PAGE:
• And the same three dictionaries for generic-type definitions (like List<>).

As the type of the value is generic, such type-dictionary can be used for anything that requires some "class hierarchy" identification but, of course, I use it for factories.

The real important method is: TryFindUp.

The method is a little hard to read, but I will try to explain the steps:

  • First, we try an exact match.
  • So, if the type is a generic type definition, we look in the ExactGeneric dictionary. If the type is not a generic type definition, we look into the Exact dictionary.
  • Obviously, if a match is found we return it. But, if not, we continue.
  • If the type is an interface, we try to find a value in the interfaces dictionary.
  • Then, if the type is a class, we try to find a value for InheritableTypes, for the actual type and for each one of it's base types.
  • Finally, we don't care if the given type was a class or an interface. We extract all the interfaces, try to order them (so, if a class has interface C and D, one that inherits from A and one that inherits from B, we will see C and D first [they will not have a guaranteed order] and A and B after). </li />

  • And, again, we will try to find a value for each one of the interfaces.
  • We will only return that no value is found after finishing those steps unsuccessfully.

That's it

I hope this article helps anyone wanting to create a dynamic or general purpose Windows/object editors.


  • 16th April, 2010: Initial version
  • 20th April, 2010: More detailed article and using routed-events properly


This article, along with any associated source code and files, is licensed under The Code Project Open License (CPOL)


About the Author

Paulo Zemek
Software Developer (Senior) Niantic
United States United States
I started to program computers when I was 11 years old, as a hobbyist, programming in AMOS Basic and Blitz Basic for Amiga.
At 12 I had my first try with assembler, but it was too difficult at the time. Then, in the same year, I learned C and, after learning C, I was finally able to learn assembler (for Motorola 680x0).
Not sure, but probably between 12 and 13, I started to learn C++. I always programmed "in an object oriented way", but using function pointers instead of virtual methods.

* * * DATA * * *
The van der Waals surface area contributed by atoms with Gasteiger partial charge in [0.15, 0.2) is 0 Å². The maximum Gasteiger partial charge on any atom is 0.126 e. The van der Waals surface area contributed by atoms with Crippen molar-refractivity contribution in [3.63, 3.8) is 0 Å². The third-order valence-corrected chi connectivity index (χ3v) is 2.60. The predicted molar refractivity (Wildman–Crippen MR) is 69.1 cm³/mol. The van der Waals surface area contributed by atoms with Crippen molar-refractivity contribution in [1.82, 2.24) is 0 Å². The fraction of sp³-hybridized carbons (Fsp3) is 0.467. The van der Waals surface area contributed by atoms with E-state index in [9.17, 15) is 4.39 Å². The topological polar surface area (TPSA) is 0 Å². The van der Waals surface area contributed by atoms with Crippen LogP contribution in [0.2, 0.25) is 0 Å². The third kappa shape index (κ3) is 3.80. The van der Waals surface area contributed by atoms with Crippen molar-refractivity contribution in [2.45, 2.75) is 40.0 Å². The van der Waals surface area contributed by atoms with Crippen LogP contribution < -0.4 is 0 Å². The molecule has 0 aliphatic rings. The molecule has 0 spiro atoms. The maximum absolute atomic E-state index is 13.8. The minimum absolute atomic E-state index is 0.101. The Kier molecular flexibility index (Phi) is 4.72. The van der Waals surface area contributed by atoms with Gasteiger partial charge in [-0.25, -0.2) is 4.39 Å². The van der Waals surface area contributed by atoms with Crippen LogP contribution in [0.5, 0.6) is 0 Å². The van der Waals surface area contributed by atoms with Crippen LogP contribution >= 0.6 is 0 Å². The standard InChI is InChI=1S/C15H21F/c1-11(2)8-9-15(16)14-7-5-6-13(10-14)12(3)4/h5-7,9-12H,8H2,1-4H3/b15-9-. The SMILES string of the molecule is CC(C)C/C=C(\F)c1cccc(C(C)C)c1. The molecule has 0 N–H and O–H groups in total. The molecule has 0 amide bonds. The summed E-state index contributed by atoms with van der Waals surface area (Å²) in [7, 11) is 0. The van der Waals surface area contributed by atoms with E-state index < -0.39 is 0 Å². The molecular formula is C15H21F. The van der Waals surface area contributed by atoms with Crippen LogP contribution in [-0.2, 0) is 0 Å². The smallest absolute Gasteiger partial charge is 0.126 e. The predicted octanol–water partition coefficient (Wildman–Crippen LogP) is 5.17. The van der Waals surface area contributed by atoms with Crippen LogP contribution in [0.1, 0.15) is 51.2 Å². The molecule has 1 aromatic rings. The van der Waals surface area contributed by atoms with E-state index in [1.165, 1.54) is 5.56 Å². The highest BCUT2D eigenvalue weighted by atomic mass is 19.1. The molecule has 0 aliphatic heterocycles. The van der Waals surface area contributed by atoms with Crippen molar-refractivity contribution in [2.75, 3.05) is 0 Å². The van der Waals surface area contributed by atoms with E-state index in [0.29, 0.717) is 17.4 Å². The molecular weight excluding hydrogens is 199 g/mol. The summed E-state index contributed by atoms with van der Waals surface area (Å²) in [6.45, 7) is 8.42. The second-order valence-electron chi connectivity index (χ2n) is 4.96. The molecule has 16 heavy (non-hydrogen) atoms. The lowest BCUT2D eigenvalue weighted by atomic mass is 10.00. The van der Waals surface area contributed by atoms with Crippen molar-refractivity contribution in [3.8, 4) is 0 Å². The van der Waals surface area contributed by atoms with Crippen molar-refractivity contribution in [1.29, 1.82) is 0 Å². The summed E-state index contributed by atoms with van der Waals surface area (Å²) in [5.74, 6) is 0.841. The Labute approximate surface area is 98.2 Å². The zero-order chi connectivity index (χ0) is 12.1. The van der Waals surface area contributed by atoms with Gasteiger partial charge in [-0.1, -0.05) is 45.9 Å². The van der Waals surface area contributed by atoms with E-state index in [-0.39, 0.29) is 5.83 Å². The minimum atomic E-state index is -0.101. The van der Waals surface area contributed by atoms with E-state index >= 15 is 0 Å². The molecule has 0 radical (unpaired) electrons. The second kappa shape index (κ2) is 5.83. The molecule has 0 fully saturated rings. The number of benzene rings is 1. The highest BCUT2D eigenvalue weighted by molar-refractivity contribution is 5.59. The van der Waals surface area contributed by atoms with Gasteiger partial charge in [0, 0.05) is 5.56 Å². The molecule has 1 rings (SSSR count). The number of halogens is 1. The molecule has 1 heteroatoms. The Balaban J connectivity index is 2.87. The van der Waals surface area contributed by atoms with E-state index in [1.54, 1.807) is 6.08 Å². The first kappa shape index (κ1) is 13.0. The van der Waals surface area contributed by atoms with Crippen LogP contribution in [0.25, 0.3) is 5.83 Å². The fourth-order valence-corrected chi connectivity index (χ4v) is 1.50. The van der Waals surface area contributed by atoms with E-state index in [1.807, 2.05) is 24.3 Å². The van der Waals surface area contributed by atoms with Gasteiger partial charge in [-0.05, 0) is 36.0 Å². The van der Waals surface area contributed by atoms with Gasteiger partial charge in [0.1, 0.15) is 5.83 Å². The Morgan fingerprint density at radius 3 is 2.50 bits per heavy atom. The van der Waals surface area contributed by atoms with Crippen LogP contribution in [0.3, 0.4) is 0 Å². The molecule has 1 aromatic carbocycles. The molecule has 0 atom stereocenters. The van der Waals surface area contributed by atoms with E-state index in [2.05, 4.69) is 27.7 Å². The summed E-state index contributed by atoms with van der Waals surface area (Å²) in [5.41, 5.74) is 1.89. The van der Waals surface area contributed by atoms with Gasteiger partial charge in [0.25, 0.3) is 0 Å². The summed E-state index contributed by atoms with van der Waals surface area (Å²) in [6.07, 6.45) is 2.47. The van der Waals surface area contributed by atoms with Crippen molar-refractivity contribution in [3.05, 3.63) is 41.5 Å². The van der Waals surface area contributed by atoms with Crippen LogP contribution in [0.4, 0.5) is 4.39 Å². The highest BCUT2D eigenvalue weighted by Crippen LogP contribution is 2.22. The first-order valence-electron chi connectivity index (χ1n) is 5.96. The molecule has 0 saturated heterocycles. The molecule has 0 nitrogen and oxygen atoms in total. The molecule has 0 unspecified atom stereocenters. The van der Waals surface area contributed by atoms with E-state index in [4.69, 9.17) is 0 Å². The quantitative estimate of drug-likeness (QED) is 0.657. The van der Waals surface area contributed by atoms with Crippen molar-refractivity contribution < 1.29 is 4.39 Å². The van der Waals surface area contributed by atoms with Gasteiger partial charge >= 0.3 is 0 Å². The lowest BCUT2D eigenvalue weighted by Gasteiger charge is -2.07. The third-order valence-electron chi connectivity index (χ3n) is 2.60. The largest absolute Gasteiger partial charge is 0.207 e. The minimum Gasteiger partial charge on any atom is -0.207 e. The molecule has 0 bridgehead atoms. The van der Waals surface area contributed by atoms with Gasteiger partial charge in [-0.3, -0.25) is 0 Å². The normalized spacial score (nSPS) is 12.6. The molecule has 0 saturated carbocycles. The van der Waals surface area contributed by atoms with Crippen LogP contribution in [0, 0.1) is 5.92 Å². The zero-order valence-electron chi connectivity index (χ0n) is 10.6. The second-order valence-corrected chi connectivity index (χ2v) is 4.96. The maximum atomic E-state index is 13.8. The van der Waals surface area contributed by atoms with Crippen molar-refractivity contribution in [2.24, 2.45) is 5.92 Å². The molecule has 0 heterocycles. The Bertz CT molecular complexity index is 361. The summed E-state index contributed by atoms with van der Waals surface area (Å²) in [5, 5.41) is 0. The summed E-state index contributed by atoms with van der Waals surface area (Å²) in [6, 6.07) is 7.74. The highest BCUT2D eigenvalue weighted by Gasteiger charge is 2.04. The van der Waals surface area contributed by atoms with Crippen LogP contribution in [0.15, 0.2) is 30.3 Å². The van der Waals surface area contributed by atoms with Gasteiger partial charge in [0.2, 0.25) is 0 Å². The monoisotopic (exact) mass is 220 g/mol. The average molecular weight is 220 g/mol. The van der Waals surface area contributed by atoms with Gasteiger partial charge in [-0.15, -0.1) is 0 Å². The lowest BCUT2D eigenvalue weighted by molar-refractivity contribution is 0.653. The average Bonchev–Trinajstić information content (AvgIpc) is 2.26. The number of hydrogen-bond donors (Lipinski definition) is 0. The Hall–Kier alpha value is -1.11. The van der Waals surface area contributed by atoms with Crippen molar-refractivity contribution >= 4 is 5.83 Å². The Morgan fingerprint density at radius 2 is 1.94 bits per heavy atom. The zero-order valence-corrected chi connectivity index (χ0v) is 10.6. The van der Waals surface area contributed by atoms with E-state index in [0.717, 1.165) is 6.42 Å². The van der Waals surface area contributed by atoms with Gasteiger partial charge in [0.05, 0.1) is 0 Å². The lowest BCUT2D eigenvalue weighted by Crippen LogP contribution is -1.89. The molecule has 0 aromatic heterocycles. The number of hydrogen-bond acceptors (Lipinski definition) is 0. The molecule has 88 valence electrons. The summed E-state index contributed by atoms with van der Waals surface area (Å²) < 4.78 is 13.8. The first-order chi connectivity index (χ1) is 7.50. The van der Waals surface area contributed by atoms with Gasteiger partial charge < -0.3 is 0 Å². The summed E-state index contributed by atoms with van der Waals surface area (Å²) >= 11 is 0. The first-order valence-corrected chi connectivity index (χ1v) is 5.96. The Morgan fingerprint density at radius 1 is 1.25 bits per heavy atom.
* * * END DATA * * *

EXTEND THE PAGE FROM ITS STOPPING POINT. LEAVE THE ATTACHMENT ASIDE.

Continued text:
At 15 I started to learn Pascal at school and to use Delphi. At 16 I started my first internship (using Delphi). At 18 I started to work professionally using C++ and since then I've developed my programming skills as a professional developer in C++ and C#, generally creating libraries that help other developers do their work easier, faster and with less errors.

Want more info or simply want to contact me?
Take a look at:
Or e-mail me at:

Codeproject MVP 2012, 2015 & 2016
Microsoft MVP 2013-2014 (in October 2014 I started working at Microsoft, so I can't be a Microsoft MVP anymore).

You may also be interested in...


Comments and Discussions

GeneralObject oriented debate Pin
Jason McBurney20-Apr-10 7:39
memberJason McBurney20-Apr-10 7:39 
GeneralRe: Object oriented debate [modified] Pin
Paulo Zemek20-Apr-10 9:57
professionalPaulo Zemek20-Apr-10 9:57 
In my opinion the advantage of a new type is specially useful for a large system.

I would really like if I could use Range<int, 0, 100> but .Net generics does not allow such construction.

But, let's see:
A simple check can solve the problem, right? So, where is the right place to put the validation?

// Case 1
[Range(0, 100)]
public int Value { get; set; }

// Case 2
private int _value;
public int Value
    return _value;
    if (value < 0 || value > 100)
      throw new ArgumentOutOfRangeException();
    _value = value;

// Case 3
public RangeInt0_100 Value { get; set; }

In case 1 we can set the invalid value and, later, some process can do the validation using the property attributes. If such process is not invoked, then the validation is simple ignored.

In case 2 the validation will always occur. So we can say it is correct.

In case 3 the validation will always occur, but we have a new type.

But, let's imagine we have 20 properties which the same validation. Which technique is better?
In my opinion, having a type for this.
And, for a simple factory (which does not read the properties attributes) it is also the best solution. The ValueControl, for example, does not need to be bound to a property to work.

Maybe my examples here are not the best ones. In my case, I usually do the same validations "everywhere" for:
Emails, Ranges, Positive values, brazilian numbered documents (CPF, CNPJ, RG). Also, many of these values need specific display formats (like the documents) so, having a type for them only makes everything easier and even avoid common mistakes (for example, in a legacy system, the same type of document was stored with the verification digits in one table, and without them in another table... and those were used in joins).

But I agree. If a simple verification is used only once in the system, it could be easier to use the weak-enforcement I talked about. Hand-code the validation, be it in the object or even in the presentation layer.

And a final note that I forgot to tell before: In the case of ranges, there is a base class Range<>, so I can register control editors for any Range<> for any Range<int> or for a specific range.
modified on Tuesday, April 20, 2010 4:16 PM

GeneralToo short Pin
Shahriar Iqbal Chowdhury/Galib17-Apr-10 11:36
professionalShahriar Iqbal Chowdhury/Galib17-Apr-10 11:36 
GeneralRe: Too short Pin
Paulo Zemek17-Apr-10 11:38
professionalPaulo Zemek17-Apr-10 11:38